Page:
1 day ago Navigating the Big Ten/college football rumor mill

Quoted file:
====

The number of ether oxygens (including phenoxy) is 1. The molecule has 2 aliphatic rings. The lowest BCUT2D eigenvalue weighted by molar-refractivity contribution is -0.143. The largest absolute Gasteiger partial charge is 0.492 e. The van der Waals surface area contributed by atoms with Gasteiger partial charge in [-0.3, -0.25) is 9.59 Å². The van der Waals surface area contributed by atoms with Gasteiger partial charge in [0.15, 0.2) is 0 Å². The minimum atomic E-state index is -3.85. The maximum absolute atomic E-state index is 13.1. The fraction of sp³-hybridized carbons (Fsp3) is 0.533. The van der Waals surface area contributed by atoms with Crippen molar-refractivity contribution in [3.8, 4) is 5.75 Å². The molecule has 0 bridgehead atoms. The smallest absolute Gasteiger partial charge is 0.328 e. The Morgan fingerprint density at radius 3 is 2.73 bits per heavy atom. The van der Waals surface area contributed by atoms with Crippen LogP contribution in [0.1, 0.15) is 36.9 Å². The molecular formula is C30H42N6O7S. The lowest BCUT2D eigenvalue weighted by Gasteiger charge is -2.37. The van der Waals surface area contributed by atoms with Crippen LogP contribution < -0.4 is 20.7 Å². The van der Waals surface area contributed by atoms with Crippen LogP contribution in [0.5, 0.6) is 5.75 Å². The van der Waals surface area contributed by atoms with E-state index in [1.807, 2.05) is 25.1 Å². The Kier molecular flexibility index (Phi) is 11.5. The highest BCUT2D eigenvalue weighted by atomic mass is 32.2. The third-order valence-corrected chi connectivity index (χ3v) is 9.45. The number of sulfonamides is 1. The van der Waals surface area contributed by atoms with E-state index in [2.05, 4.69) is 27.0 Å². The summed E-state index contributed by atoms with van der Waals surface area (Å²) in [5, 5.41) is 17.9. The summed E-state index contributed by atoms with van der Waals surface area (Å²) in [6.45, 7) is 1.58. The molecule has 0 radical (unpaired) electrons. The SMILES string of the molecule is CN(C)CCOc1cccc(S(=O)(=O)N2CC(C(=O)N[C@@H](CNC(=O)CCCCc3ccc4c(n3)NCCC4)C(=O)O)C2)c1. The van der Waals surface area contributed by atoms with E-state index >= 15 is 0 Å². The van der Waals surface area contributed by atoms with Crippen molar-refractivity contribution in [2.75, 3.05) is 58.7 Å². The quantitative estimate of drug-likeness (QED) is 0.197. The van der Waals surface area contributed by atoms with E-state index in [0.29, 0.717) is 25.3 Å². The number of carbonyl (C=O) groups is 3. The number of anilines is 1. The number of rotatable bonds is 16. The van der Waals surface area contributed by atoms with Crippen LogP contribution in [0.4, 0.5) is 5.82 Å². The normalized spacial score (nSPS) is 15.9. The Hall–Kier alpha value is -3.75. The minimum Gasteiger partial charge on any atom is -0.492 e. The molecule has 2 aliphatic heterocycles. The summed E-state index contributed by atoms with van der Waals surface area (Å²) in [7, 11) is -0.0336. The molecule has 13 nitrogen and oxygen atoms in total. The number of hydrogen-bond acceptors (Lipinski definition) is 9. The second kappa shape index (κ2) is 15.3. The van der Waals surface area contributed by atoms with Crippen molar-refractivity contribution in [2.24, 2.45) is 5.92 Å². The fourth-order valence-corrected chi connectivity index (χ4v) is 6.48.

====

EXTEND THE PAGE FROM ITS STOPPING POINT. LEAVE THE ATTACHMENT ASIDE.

Tommy Gilligan-USA TODAY Sports If it is actually possible for a social media platform to spontaneously combust, it may have happened yesterday. Let’s be honest: Monday’s college football Twitter was a really chaotic place to navigate yesterday. Coming out of the day, it was hard to know what was the truth and what was merely he-said-she-said information, but what we do know this this: for now the college football season seems to be on still for the Power Five conferences. Still, with everything that happened, it’s hard to imagine that things haven’t been stirring behind closed doors with representatives of each conference. Big Ten, I’m especially looking at you. The Big Ten conference was perhaps the biggest catalyst in yesterday’s Twitter explosion. It all started when sportscaster and radio personality Dan Patrick was referenced in a tweet saying that the Big Ten had officially voted on opting out of the fall football season: Dan Patrick reports Big Ten had internal vote & by 12-2 margin, league members opted on not having a fall football season. Nebraska & Iowa were only schools that voted to play this fall, @dpshow said. Patrick said Big Ten & Pac-12 would cancel fall seasons Tuesday— Brett McMurphy (@Brett_McMurphy) August 10, 2020 There had been rumors brewing Sunday night that the Big Ten might be the first brave(?) conference to decide not to risk playing football, and Patrick delivered what seemed to be confirmation. The most interesting part of this is that he included the PAC-12 as a conference that would opt out, but there wasn’t any real information released that pointed to that being true. Still, this was what Twitter/media had to run with for a good while, and much like with everything else in 2020 a lot of people had a lot of things to say about what would basically be a hollow college football season without one of the bigger conferences in the fold. Power 5 AD just texted me: “It’s looking more and more like it’s Big Ten and Pac-12 vs. SEC, ACC and Big 12."— Matt Hayes (@MattHayesCFB) August 10, 2020 Power 5 official: "Rather than prepare for every scenario (such as the spring model), as any efficient, well-managed organization would, we collectively buried our heads in the sands of hopes and prayers." Yep. Spring model has been viewed as a last resort.— Jon Solomon (@JonSolomonAspen) August 10, 2020 The silver lining of this CFB mess is that it’s shining a brighter light on how much of an absolute clown show the NCAA is. The worst to ever do it.— Kayce Smith (@KayceSmith) August 10, 2020 Paul Finebaum says that NCAA President Mark Emmert, "has been a complete embarrassment," for college football.https://t.co/NbnsQIUyz3 pic.twitter.com/9vRNZf7dAV— 247Sports (@247Sports) August 10, 2020 Of course the fun didn’t just stop there. While there had been some mysterious Power Five personnel speaking out on the Big Ten situation, we finally had some staff from Big Ten and ACC schools speak out on what their plans were for the football season: Satterfield said as of this morning he was told the ACC is moving forward no matter what other conferences do. "That's what we will do until we hear otherwise."— Cameron Teague (@cj_teague) August 10, 2020 Scott Frost said Monday that the Cornhuskers are prepared to play this upcoming season, even if it's outside the Big Ten. https://t.co/srhciAv8Wb— ESPN College Football (@ESPNCFB) August 10, 2020 "We owe it to these kids to exhaust every single option we possibly can. ... Doing that right now would be abrupt."@OhioStateFB's @ryandaytime says the Big Ten can not cancel the season right now. pic.twitter.com/IATRm369cn— ESPN College Football (@ESPNCFB) August 10, 2020 Joining the choir of coaches speaking out about wanting fall football to happen were players, and from Sunday night going into Monday there was a loud chorus of players tweeting the hashtag #WeWantToPlay. For a deeper dive into that situation, check out Akil Guruparan’s piece from yesterday, but the short synopsis is that players not only want to make sure that they can play this fall and play safely, but the graphic that many of them are sharing expresses their desire to form a player’s association. The implication that is included with this idea is that players are wanting the NCAA to eliminate their amateur status and give them some form of pay in order to play, but the honest truth is that we just don’t know enough about what what they actually seek to do. The player whose tweet likely got the most attention is Clemson quarterback Trevor Lawrence’s: #WeWantToPlay pic.twitter.com/jvQhE7noGB— Trevor Lawrence (@Trevorlawrencee) August 10, 2020 While sports Twitter’s fire burned on for the entire day and night, it turns out that the Big Ten never officially made any kind of announcement about postponing or canceling their season. What it sounds like according to multiple analysts is that there is a major disconnect between conference presidents and coaches, and as of right now they are unable to make any kind of definitive decision. Not expecting any news tonight from #B1G, per sources. More meetings in the morning, sources say. In all my years covering Big Ten, can't remember a day when the league seemed more divided (presidents vs. coaches). Certainly could see presidents opting against a full postponement— Adam Rittenberg (@ESPNRittenberg) August 11, 2020 So, to answer the question of whether or not the Big Ten will be postponing their season, we just don’t know yet. As far as the ACC goes things have been extremely quiet, and it’s hard to predict what would happen next if the Big Ten or any other Power Five conference did hit the eject button. On a surface level it’d be hard to imagine that the schools didn’t at least try to play, but with reports being released of five Big Ten athletes being diagnosed with Myocarditis as a result of contracting COVID-19, there’s enough cause for conferences to reconsider what should and shouldn’t transpire. Perhaps the biggest takeaway from everything that has happened to this point is that the NCAA has done an excellent job of sticking their heads in the sand ever since the college basketball season was canceled in March, and now that football is going into September with no plan or structure the conferences are scrambling to do the hard part for Mark Emmert & Co. When Emmert decided that the decision whether or not to play was on each individual conference, it was clear that he didn’t want to take any responsibility for what would or would not happen to athletes that participated in their respective sports this fall. I could write an entire manifesto about the leadership failures of the NCAA, but I will spare you all and just say that this wasn’t an impossible task to navigate. All they had to do was show some kind of leadership and make a firm, conscious decision that resulted in a lot less chaos. Unfortunately that is asking a lot, and it’s one of the many reasons some people wouldn’t be upset if college sports operated within a new organization. Alas, the NCAA is still here, and college football is still here...for now. Let’s see how things unfold the rest of this week, and hope that maybe there will be a safe way for us all to get to enjoy some Tar Heel football next month.